Would of, could of, might of, must of

October 23, 2012

When we say would have, could have, should have, must have, might have, may have and ought to have, we often put some stress on the modal auxiliary and none on the have. We may show this in writing by abbreviating to could’ve, must’ve, etc. (Would can contract further by merging with the subject: We would have → We’d’ve.)

Unstressed ’ve is phonetically identical (/əv/) to unstressed of: hence the widespread misspellings would of, could of, should of, must of, might of, may of, and ought to of. Negative forms also appear: shouldn’t of, mightn’t of, etc. This explanation – that misanalysis of the notorious schwa lies behind the error – has general support among linguists.

The mistake dates to at least 1837, according to the OED, so it has probably been infuriating pedants for almost 200 years. Common words spelt incorrectly provoke particular ire, sometimes accompanied by aspersions cast on the writer’s intelligence, fitness for society, degree of evolution, and so on. But there’s no need for any of that.

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John Searle on language, literacy, and the mind

January 17, 2012

Written language is where language acquires not just a much greater creative power but an enduring power…

Below is a short, lively interview with philosopher John Searle on language and the mind, in particular the impact of spoken and written language on human cognition, culture, and civilisation.

Total running time is approx. 23 minutes, in three parts; transcript link is below:

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Language correctness, corruption, and doom

March 17, 2011

Robert Lane Greene, of The Economist’s language blog Johnson, wrote a guest post recently for the New York Times on a subject that crops up regularly in popular discussions about grammar and education: that the language itself is in terminal decline, and may be on the very brink of doom.

Greene sensibly argues against assuming the worst. That language is degenerating calamitously is a perennial lament from a subset of prescriptivists. These laments usually bypass historical evidence. Minimal investigation shows that for centuries critics have conflated languages’ mutability with decay and sometimes imminent destruction. As Greene puts it: “Change must be bad, they reckon, because the language they once learned in school was good.”

It just doesn’t add up. When I mentioned on Twitter that I was writing this post, Merriam-Webster’s Kory Stamper told me: “When correspondents write in to bewail the death of English, I like to tell them the Anglo-Saxons of 1100AD felt the same way.”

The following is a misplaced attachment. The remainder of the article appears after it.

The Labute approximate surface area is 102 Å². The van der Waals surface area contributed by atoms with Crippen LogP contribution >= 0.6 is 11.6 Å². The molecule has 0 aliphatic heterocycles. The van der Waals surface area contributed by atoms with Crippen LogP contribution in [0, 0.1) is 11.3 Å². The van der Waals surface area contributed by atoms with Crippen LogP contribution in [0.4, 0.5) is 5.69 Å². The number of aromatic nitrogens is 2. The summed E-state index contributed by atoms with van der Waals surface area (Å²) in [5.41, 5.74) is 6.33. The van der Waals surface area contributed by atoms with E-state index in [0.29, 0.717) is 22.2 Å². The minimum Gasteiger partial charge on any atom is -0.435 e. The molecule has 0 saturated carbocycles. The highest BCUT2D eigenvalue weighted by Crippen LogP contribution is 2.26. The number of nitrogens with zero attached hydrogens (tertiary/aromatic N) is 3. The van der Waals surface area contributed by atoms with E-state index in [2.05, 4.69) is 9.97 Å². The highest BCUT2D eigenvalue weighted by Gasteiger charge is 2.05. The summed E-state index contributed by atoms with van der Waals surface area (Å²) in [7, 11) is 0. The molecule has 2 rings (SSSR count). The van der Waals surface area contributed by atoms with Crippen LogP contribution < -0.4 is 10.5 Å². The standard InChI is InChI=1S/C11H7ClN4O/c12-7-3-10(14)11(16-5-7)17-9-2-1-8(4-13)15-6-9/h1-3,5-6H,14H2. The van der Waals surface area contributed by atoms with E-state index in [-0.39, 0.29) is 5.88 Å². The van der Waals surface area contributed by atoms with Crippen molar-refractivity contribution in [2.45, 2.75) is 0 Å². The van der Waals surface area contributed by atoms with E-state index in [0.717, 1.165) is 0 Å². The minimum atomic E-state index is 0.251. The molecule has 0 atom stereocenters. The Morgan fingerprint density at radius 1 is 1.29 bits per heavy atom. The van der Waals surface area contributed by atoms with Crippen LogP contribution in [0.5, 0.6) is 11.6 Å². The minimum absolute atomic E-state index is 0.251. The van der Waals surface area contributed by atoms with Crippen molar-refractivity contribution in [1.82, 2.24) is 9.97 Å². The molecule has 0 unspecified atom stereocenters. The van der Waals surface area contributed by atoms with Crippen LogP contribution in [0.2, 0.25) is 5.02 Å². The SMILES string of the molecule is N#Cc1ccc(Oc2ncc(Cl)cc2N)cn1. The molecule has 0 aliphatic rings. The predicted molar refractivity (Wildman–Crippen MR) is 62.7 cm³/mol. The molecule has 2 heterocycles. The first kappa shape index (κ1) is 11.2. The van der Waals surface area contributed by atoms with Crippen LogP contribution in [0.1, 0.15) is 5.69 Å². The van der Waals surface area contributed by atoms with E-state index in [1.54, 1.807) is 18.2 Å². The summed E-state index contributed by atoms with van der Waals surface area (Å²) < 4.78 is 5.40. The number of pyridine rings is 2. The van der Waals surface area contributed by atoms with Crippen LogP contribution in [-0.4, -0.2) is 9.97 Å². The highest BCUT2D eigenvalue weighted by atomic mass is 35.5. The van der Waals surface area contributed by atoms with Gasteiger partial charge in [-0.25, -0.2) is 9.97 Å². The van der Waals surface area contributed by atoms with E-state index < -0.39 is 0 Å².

Declarations of doom are often an excuse to vent about what’s (mis)construed as good or bad usage, and sometimes to have a go at younger generations from whom the disparager feels alienated. Henry Hitchings wrote that purists are “heavily invested . . . in a fantasy of the status quo”. They want to see the rules they were taught upheld and enforced in perpetuity, whether or not these rules have grammatical validity, and they reject alternative styles because it’s simpler to have One Right Way – the way they’re most familiar with. But what’s correct varies with dialect and context: it depends on the correctness conditions.

“Who wants to listen to someone with fictional authority making up rules?” asks Gabe Doyle, quite reasonably. It’s more interesting and worthwhile to learn what constitutes a grammatical error, and to consider how we decide. But alarmist dogma makes better copy than complicated truth, just as an emotive rant is typically more entertaining than a balanced assessment. Jonathan Swift’s tirade is among the most famous of the former, with its memorable fixation on “decay”, “ruinous corruption”, “the maiming of our language”, and the “barbarous” abuse of not pronouncing past tense -ed as a separate syllable. Honestly.

Fear not: grammar rules are not divinely ordained.

It’s an understandable conceit of each generation to claim special status for its own era: never more chaotic, never more exceptional, never more imperilled. The Austrian writer Hans Weigel exemplified this paradoxical position in his book Die Leiden der jungen Wörter (The Sorrows of Young Words):

Every age claims that its language is more endangered and threatened by decay than ever before. In our time, however, language really is endangered and threatened by decay as never before.

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